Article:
News / Patient Story - 62 Year Old Man Saved by Philips AED
"I read about a young boy who died because a defibrillator was not nearby,” says sudden cardiac arrest (SCA) survivor Art Garofalo. “I thought, he didn’t make it and I did. Somebody was watching over me.
One of those watching over Art at his local gym that fateful day was personal trainer Pam Riddle. Notified that a member was in trouble, Pam found Art slouched over his equipment and unresponsive. She quickly laid him down and began CPR while others retrieved the club’s automated external defibrillator (AED). Simple step-by-step instructions guided the use of the AED and they shocked Art’s heart back to proper rhythm.
The American Heart Association (AHA) estimates that each year between 250,000 and 450,000 Americans experience SCA. Ninety-five percent of these people die within minutes.
Thanks to Ms. Riddle and a Philips HeartStart Defibrillator, Art Garofalo beat those odds.
“My dad was in the right place at the right time,” says Laura Gargasz, speaking of her 62-year-old father’s brush with death. “He travels for business. On any given day, he might be in and out of hundreds of places. He’s only at the gym for 60 minutes. The fact that he was there when this happened, the one spot where they had the people and the equipment to bring him back to life, is amazing. It’s a miracle.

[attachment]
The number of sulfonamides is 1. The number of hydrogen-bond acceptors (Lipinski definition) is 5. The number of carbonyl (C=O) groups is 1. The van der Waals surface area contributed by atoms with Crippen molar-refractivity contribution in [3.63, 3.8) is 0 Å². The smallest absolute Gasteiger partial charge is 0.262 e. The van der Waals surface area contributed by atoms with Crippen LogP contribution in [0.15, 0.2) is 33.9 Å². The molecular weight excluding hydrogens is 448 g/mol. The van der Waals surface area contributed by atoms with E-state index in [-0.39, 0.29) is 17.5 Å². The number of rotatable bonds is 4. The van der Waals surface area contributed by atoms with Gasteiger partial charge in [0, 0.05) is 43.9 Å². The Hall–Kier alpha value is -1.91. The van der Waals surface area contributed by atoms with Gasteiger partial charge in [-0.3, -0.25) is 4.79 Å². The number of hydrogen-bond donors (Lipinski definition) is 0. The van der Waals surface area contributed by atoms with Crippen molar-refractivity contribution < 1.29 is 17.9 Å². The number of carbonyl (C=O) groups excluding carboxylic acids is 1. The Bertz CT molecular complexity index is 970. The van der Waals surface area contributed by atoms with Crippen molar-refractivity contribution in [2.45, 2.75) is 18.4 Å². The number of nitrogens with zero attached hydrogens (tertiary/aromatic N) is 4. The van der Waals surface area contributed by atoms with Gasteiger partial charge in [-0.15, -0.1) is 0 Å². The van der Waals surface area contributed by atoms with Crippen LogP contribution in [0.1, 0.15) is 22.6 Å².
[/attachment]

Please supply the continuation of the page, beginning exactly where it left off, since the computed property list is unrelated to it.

Her dad agrees. “I owe my life to Ms. Riddle and those who assisted her in shocking me back to life,” says Mr. Garofalo.
Don’t leave it to chance
“My dad has always been the guy who pays it forward. He goes out of his way to do things for people and never asks for favors,” says Jon Garofalo about his dad. “The stars were aligned the day my dad experienced sudden cardiac arrest. But it's a shame that life or death from SCA comes down to luck - that people have to be in the right place at the right time to be saved. My dad got lucky. And now he's working to ensure that saving the lives of other SCA victims isn't a matter of chance, but rather a matter of being prepared.”
“No one should die from SCA,” says Mr. Garofalo. “We have the technology to prevent unnecessary death. The challenge is to get it to the folks who need it.”
Using his persuasive business skills, Mr. Garofalo dedicates much of his time to raise awareness of SCA and to facilitate the placement of AEDs in places where people congregate. His efforts continue to be recognized and supported by the American Heart Association, Philips Healthcare and the American Red Cross. “I've done some good things in my life, but nothing as good as this,” says Mr. Garofalo. “I've been given the gift of life. I want to return the favor.”
Cited by: Philips Patient Stories